August 16, 2011
Clemson University has grown to become one of the South’s premier universities offering advanced high performance computing resources. This move to become an HPC leader is due, in part, to the work of the school’s CTO, James Bottum, who made it his mission to build the school into a high performance computing resource leader.
Bottum spent two decades in the research sector, with posts at the National Science Foundation and the National Center for Supercomputing Applications in addition to the 10 years he served as CIO at Purdue University.
A recent article stated that Bottum is responsible for revolutionizing nearly every aspect of the university’s IT infrastructure, from clouds to classroom networks to the #90 HPC system on the Top500, Bottum showed how public universities can turn HPC into a valuable resource for students—and the university’s bottom line.
As an article in Network World stated, “The South Carolina school is now among the top five non-federally funded University Supercomputing sites. But just as importantly, the environment Bottum helped create is driving creative funding efforts, everything from attracting partners that want to use the system to sale of commercial software and new grants that benefit both the school and IT.
This shift to making the university HPC center profitable has resulted in “180% growth in revenue from external sources, which helps supplement the school’s IT budget, and a 250% increase in federal grants, part of which help offset IT costs.”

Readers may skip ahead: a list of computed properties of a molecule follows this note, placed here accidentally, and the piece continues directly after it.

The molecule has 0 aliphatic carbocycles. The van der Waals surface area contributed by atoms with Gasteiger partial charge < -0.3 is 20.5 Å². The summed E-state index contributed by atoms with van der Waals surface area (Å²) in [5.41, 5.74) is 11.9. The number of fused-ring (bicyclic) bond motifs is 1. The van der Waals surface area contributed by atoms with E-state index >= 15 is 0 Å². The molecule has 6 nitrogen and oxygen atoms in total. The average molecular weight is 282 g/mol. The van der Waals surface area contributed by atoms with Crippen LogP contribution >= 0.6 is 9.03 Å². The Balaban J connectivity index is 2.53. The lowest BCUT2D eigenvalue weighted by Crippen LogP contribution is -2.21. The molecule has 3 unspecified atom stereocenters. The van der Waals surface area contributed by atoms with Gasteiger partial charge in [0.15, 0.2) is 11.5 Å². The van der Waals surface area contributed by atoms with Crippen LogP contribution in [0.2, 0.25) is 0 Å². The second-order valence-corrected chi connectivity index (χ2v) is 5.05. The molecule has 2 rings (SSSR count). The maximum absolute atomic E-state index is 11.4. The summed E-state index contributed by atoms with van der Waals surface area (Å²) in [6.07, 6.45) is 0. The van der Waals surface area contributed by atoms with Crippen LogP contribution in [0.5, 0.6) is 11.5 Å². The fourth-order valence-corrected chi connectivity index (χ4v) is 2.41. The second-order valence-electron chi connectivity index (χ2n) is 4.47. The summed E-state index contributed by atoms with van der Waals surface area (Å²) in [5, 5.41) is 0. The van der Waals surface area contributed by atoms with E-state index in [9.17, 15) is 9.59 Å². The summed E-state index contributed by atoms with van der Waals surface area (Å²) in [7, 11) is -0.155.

As part of this outward-looking focus, Bottum is leading the drive toward creating cutting-edge tools for the wider HPC market, including the formation and support of HPC grid computing paradigms, OpenFlow tools, and Orange File System developments.
OrangeFS and OpenFLow are two projects that have spun out of work at Clemson under Bottum’s tenure. According to Boyd Wilson, the university’s executive director of computing, systems and operations, the need for these tools came from the department’s challenges finding the right file system for the Clemson cluster that provided high performance and reliability.
According to NetworkWorld, the result was “revival of department work on the open source Parallel File System with the original architect, Clemson faculty member Walt Ligon who is working with a Clemson spin-off company called Omnibond that is providing commercial services for the file system.”
Unlike other high-performance file systems such as Lustre, which can only have a single metadata server, OrangeFS' distributed metadata approach and unified name space enable the file system to scale nicely while also simplifying operations.
Full story at Network World
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